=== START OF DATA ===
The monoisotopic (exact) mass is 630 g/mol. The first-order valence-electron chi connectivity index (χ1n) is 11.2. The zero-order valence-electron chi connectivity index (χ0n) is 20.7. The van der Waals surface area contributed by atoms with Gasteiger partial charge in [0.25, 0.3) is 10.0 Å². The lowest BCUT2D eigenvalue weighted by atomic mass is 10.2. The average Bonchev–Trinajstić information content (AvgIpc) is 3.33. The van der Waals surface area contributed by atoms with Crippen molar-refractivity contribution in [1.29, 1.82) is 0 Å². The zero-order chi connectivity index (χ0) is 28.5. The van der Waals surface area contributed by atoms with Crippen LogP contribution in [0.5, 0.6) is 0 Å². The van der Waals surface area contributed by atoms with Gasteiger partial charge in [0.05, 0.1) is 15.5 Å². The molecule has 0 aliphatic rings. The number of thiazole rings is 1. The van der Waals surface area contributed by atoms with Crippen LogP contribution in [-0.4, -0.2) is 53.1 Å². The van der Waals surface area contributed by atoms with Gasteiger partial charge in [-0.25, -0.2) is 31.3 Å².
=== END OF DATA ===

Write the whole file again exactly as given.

The monoisotopic (exact) mass is 630 g/mol. The first-order valence-electron chi connectivity index (χ1n) is 11.2. The zero-order valence-electron chi connectivity index (χ0n) is 20.7. The van der Waals surface area contributed by atoms with Gasteiger partial charge in [0.25, 0.3) is 10.0 Å². The lowest BCUT2D eigenvalue weighted by atomic mass is 10.2. The average Bonchev–Trinajstić information content (AvgIpc) is 3.33. The van der Waals surface area contributed by atoms with Crippen molar-refractivity contribution in [1.29, 1.82) is 0 Å². The zero-order chi connectivity index (χ0) is 28.5. The van der Waals surface area contributed by atoms with Crippen LogP contribution in [0.5, 0.6) is 0 Å². The van der Waals surface area contributed by atoms with Gasteiger partial charge in [0.05, 0.1) is 15.5 Å². The molecule has 0 aliphatic rings. The number of thiazole rings is 1. The van der Waals surface area contributed by atoms with Crippen LogP contribution in [-0.4, -0.2) is 53.1 Å². The van der Waals surface area contributed by atoms with Gasteiger partial charge in [-0.25, -0.2) is 31.3 Å².